Children are tiny bundles of joy aren’t they? Tiny bundles of frequently angry and stroppy joy that can turn a perfectly peaceful day into one of tortured chaos and leaving you wishing that condoms were made mandatory by law. Dealing with a massive temper tantrum is one of the most stressful things to occur in your lifetime, just shortly after moving house and trying to find the appeal of The Only Way Is Essex.
So it’s pretty fortunate that mobile gaming stores are on the dramatic rise. Apple clocked it’s 100 billionth app download early last year, and taking into consideration that the App Store had only been open for three years at that point, is staggering. Part of the appeal of the App Store is that the majority of all of the apps are under £4.99 (some stretch up to stupid money, but they’re usually released by massive companies like Square), which makes it perfect for parents who don’t particularly want their kids throwing bitch fits on long journeys to Ikea, on an early Bank Holiday Monday. You’ve got some days off, why do you want to waste them listening to your kid shouting that they don’t want to go to Ikea and being adamant that horseys go moo? (You should probably be saving up for extra tutoring if the latter is the case.)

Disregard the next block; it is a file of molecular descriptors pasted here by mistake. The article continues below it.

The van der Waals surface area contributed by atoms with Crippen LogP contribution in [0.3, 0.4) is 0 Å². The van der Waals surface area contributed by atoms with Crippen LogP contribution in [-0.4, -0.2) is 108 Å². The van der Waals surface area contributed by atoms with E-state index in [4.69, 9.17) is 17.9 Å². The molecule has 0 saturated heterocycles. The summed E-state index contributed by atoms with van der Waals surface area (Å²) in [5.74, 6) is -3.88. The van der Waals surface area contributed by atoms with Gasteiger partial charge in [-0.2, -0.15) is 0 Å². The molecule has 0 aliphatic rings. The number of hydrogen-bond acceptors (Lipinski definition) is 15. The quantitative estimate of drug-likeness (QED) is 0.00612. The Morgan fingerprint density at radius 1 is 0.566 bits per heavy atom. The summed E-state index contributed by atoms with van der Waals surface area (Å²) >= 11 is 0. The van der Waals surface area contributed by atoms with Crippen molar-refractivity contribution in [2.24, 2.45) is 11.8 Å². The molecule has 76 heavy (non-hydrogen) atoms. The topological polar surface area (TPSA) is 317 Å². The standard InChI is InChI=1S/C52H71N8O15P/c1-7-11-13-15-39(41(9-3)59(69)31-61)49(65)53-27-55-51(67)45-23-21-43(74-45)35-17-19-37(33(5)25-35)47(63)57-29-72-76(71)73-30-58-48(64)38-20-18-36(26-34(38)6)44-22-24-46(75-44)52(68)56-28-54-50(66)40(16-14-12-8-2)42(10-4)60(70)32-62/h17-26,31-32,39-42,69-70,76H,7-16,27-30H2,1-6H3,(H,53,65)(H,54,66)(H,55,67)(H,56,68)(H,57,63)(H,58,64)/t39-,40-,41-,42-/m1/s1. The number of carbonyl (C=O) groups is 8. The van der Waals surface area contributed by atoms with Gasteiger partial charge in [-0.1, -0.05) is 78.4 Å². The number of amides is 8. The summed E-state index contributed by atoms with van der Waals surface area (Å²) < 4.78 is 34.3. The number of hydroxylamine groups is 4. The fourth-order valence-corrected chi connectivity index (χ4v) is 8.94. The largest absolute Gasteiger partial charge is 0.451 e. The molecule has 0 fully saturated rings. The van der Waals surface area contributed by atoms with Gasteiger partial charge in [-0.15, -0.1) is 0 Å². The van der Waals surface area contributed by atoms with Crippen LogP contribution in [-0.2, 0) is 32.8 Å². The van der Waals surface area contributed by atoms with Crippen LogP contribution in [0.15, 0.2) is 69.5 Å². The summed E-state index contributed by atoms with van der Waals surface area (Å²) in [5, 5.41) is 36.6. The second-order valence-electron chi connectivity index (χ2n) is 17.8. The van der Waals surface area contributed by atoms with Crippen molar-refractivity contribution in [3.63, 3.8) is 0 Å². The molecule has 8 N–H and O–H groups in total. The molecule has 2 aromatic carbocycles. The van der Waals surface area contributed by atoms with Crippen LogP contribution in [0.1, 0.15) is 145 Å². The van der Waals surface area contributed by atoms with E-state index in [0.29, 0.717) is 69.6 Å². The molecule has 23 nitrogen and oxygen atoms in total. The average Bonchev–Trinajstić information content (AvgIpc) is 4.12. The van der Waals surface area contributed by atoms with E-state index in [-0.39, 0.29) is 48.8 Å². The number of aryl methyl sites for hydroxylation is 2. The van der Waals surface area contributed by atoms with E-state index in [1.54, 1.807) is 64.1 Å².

Maybe you want some educational apps that will help teach your children to read, or perhaps you just want something to stop the defining noise for a few minutes. If either of these are the case, or you’re just an uncle or aunt who doesn’t know the first thing about looking after kids and want to give them something that will keep them calm, this is the place for you. We’ve picked out five of the best apps from the App Store for girls, and boys, from 3+, so everyone’s little darling has something to shut them the hell up.
The Toca Boca Studio (from free)